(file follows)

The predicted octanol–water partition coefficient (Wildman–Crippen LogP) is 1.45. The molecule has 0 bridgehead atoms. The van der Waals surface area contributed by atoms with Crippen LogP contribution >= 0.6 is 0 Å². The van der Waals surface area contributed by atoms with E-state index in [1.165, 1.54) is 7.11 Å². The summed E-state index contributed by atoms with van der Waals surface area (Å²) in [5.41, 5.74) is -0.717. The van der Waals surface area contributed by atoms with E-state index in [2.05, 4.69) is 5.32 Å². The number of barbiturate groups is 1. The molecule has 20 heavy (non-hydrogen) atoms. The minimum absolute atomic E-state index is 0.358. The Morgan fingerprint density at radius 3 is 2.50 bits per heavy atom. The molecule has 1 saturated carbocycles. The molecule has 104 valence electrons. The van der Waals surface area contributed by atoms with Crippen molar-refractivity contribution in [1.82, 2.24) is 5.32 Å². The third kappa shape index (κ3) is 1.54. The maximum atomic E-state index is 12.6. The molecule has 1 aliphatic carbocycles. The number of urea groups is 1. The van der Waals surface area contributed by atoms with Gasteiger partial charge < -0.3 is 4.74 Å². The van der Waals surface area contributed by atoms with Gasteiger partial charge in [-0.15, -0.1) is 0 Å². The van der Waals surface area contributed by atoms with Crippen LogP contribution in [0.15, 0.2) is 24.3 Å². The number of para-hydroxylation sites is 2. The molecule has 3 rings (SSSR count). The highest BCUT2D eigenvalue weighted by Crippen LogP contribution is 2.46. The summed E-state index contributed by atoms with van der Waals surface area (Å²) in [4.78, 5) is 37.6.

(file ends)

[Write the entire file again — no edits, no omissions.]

The predicted octanol–water partition coefficient (Wildman–Crippen LogP) is 1.45. The molecule has 0 bridgehead atoms. The van der Waals surface area contributed by atoms with Crippen LogP contribution >= 0.6 is 0 Å². The van der Waals surface area contributed by atoms with E-state index in [1.165, 1.54) is 7.11 Å². The summed E-state index contributed by atoms with van der Waals surface area (Å²) in [5.41, 5.74) is -0.717. The van der Waals surface area contributed by atoms with E-state index in [2.05, 4.69) is 5.32 Å². The number of barbiturate groups is 1. The molecule has 20 heavy (non-hydrogen) atoms. The minimum absolute atomic E-state index is 0.358. The Morgan fingerprint density at radius 3 is 2.50 bits per heavy atom. The molecule has 1 saturated carbocycles. The molecule has 104 valence electrons. The van der Waals surface area contributed by atoms with Crippen molar-refractivity contribution in [1.82, 2.24) is 5.32 Å². The third kappa shape index (κ3) is 1.54. The maximum atomic E-state index is 12.6. The molecule has 1 aliphatic carbocycles. The number of urea groups is 1. The van der Waals surface area contributed by atoms with Gasteiger partial charge < -0.3 is 4.74 Å². The van der Waals surface area contributed by atoms with Gasteiger partial charge in [-0.15, -0.1) is 0 Å². The van der Waals surface area contributed by atoms with Crippen LogP contribution in [0.15, 0.2) is 24.3 Å². The number of para-hydroxylation sites is 2. The molecule has 3 rings (SSSR count). The highest BCUT2D eigenvalue weighted by Crippen LogP contribution is 2.46. The summed E-state index contributed by atoms with van der Waals surface area (Å²) in [4.78, 5) is 37.6.